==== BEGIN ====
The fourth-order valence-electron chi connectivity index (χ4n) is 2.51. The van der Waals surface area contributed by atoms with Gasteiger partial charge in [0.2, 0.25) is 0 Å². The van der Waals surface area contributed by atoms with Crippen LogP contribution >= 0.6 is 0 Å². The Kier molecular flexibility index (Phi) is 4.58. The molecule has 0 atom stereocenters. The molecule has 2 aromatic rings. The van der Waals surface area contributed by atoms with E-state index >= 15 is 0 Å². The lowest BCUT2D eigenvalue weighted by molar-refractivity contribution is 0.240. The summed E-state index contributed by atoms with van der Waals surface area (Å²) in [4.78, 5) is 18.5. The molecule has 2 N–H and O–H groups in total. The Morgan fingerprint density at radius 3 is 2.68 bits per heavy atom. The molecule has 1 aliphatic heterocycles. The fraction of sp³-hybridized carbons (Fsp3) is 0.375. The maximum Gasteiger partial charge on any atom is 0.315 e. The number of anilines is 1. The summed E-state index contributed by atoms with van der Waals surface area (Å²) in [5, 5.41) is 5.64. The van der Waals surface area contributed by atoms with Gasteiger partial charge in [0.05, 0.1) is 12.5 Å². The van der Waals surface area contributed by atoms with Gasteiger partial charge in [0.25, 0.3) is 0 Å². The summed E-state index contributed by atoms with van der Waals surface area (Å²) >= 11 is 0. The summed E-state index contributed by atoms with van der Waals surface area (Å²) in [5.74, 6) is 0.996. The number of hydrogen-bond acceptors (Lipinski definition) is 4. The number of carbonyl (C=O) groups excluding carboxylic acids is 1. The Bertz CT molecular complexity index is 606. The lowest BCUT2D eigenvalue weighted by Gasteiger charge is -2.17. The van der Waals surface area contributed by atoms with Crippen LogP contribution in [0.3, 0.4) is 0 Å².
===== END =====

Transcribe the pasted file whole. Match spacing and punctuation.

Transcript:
The fourth-order valence-electron chi connectivity index (χ4n) is 2.51. The van der Waals surface area contributed by atoms with Gasteiger partial charge in [0.2, 0.25) is 0 Å². The van der Waals surface area contributed by atoms with Crippen LogP contribution >= 0.6 is 0 Å². The Kier molecular flexibility index (Phi) is 4.58. The molecule has 0 atom stereocenters. The molecule has 2 aromatic rings. The van der Waals surface area contributed by atoms with E-state index >= 15 is 0 Å². The lowest BCUT2D eigenvalue weighted by molar-refractivity contribution is 0.240. The summed E-state index contributed by atoms with van der Waals surface area (Å²) in [4.78, 5) is 18.5. The molecule has 2 N–H and O–H groups in total. The Morgan fingerprint density at radius 3 is 2.68 bits per heavy atom. The molecule has 1 aliphatic heterocycles. The fraction of sp³-hybridized carbons (Fsp3) is 0.375. The maximum Gasteiger partial charge on any atom is 0.315 e. The number of anilines is 1. The summed E-state index contributed by atoms with van der Waals surface area (Å²) in [5, 5.41) is 5.64. The van der Waals surface area contributed by atoms with Gasteiger partial charge in [0.05, 0.1) is 12.5 Å². The van der Waals surface area contributed by atoms with Gasteiger partial charge in [0.25, 0.3) is 0 Å². The summed E-state index contributed by atoms with van der Waals surface area (Å²) >= 11 is 0. The summed E-state index contributed by atoms with van der Waals surface area (Å²) in [5.74, 6) is 0.996. The number of hydrogen-bond acceptors (Lipinski definition) is 4. The number of carbonyl (C=O) groups excluding carboxylic acids is 1. The Bertz CT molecular complexity index is 606. The lowest BCUT2D eigenvalue weighted by Gasteiger charge is -2.17. The van der Waals surface area contributed by atoms with Crippen LogP contribution in [0.3, 0.4) is 0 Å².